mercredi 1 janvier 2014

The Paisleys – Cosmic Mind At Play (1970 Us Garage Psychedelic Rock – Flac)

The Paisleys were a Minneapolis garage-psych band that formed in 1968. Original members included Rick Youngberg (guitar, vocals), Rick “The Wizard” Timm (bass, vocals), Bill Smith (piano, vocals) and Greg Payton (drums, vocals).

In late 1968, they decided to pack up and move to Canada where they camped around and gigged predominantly in the Vancouver area. Due to fear of being deported back to the U.S. and into the Vietnam draft, Youngerberg left the group. Payton had a nervous breakdown and also left and was replaced by Bob Belknap (drums, vocals).

In 1969, Smith, Timm and Payton moved back to the U.S. and held auditions for a new lead guitarist and found Brad Stodden. They then began recording their sole LP, “Cosmic Minds At Play”, album abounds with naive cosmic cliches of late-`60s psychedelic music, performed with sincerity and respectable instrumental competence.

Halfway through recording the album, Belknap was replaced by Mike Cornelius (drums, vocals). It’s this lineup that recorded the outstanding ‘Something’s Missing’, which is one of their best songs, but ironically never made the LP. Only 2,000 copies of the record were pressed and when it didn’t sell well, the band soon split. (By Adamus67)

When this LP was given to me by a friend in the mid ’80s, I assumed it to be the work of a too-obviously-named retro band – possibly British and possibly linked with England’s “Groovy Cellar” scene – something I had never actually heard anything from, just read about and invented – probably for the better. (I didn’t have much to go on: A plain black and white cover with no info and cheap Letraset ‘The Paisleys’ monogram on the back with a bootleg looking UK-pressed label). The music, however, certainly suggested otherwise: high American country accents singing keyboard-heavy Prog Beatles with a side long title-track that had a baseball play-by-play. Then there was the hand drawn trip cover of (of course) Paisleys, cartoon faces and squiggly lines – Creepy in a sort of Flash Graphics/International Artists sort of way. Not at all mod. No internet back then so in my mind they could’ve been from anywhere at any time.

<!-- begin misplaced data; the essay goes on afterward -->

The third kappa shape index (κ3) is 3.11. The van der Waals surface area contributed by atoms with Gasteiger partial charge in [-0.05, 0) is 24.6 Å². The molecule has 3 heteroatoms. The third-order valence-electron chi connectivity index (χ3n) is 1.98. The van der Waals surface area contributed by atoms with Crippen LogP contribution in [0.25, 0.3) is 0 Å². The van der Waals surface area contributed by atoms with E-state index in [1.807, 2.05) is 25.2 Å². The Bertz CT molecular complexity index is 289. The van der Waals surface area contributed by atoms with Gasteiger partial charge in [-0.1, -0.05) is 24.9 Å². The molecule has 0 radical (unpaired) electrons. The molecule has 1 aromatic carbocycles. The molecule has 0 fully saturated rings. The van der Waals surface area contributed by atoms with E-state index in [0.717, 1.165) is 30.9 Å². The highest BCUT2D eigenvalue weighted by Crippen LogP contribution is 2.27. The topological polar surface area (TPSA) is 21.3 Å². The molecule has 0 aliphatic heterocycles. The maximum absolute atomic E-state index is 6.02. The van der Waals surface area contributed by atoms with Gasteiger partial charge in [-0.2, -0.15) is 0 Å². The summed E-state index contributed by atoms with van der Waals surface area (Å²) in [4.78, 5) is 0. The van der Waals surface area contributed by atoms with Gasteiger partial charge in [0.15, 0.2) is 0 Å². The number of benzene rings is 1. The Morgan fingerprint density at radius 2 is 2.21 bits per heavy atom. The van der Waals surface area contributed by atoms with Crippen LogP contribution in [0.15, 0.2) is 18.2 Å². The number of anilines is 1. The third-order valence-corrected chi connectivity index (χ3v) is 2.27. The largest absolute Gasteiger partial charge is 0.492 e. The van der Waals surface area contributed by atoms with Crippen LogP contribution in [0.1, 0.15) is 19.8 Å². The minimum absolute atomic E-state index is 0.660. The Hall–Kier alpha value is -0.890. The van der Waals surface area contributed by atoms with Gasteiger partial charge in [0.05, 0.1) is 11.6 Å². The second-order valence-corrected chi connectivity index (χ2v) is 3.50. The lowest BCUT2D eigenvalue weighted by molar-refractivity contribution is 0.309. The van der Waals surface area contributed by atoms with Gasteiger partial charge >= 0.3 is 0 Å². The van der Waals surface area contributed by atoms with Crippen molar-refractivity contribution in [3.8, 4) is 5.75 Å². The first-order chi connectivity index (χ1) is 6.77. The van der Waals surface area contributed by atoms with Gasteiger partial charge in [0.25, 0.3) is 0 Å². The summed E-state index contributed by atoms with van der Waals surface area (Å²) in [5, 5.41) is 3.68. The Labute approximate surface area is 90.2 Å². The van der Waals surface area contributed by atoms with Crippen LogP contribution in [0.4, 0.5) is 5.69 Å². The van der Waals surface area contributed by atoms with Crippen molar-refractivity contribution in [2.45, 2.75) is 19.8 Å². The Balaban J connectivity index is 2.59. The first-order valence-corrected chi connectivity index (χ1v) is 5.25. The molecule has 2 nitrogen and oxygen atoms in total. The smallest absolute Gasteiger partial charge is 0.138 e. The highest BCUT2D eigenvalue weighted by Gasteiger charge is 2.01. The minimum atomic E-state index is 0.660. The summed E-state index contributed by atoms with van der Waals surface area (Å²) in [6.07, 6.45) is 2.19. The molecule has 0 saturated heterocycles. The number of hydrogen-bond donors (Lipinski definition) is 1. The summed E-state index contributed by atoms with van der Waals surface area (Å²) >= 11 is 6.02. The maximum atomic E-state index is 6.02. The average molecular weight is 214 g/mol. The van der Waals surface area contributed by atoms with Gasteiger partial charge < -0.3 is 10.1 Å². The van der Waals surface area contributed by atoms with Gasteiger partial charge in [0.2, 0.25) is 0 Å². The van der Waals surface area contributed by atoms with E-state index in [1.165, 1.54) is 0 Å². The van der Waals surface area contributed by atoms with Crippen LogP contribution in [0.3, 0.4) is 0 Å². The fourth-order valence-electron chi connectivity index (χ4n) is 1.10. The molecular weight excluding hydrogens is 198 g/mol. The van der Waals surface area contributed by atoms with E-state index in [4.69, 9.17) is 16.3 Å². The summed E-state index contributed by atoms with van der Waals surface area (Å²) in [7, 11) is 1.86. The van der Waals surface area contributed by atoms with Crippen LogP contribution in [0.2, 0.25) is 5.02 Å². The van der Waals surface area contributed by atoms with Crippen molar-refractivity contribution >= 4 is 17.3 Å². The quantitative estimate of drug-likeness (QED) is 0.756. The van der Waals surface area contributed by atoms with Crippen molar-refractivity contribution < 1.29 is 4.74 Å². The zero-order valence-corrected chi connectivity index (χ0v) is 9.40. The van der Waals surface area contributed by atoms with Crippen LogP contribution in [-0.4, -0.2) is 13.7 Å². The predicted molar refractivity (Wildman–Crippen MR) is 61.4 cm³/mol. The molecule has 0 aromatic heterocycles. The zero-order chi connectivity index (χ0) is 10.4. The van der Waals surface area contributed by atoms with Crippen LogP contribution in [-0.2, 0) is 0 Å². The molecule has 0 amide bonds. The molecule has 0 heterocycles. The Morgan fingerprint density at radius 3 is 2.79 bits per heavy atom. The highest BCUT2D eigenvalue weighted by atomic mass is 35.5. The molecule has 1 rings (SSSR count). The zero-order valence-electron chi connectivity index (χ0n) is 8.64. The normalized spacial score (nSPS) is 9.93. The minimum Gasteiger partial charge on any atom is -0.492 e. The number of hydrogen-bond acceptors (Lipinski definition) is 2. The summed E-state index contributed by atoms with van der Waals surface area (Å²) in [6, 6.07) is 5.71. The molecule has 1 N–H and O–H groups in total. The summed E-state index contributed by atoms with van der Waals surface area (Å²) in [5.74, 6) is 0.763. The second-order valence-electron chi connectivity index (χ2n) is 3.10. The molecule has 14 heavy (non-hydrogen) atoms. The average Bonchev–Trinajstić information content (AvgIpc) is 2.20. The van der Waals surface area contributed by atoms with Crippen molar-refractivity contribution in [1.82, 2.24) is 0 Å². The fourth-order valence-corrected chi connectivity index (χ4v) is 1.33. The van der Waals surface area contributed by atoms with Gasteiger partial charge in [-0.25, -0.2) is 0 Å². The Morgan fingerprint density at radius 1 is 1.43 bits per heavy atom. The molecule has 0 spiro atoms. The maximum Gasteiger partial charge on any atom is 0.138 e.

The truth is this upper midwest-based band was doing some pretty far-out sounding Anglo-Pop in the ’70s when virtually no-one else was. It’s a bizarre album; quite likeable in its own weird way.
The band approaches Psychedelia in an earnest, honest style. The lyrics are reminiscent of Tommy Hall/Roky Erickson’s in some regards as they are quite explicitly ‘instructional’ or ‘journalistic’ with regards to Cosmic experience. Tellingly, the most interesting tracks have a curious ‘futuristic’ feel to them, setting The Paisleys quite apart from whatever their influences may have been (I can only really detect Abbey Road Beatles, particularly on one track: The Wind). They were clearly on to something, following it doggedly.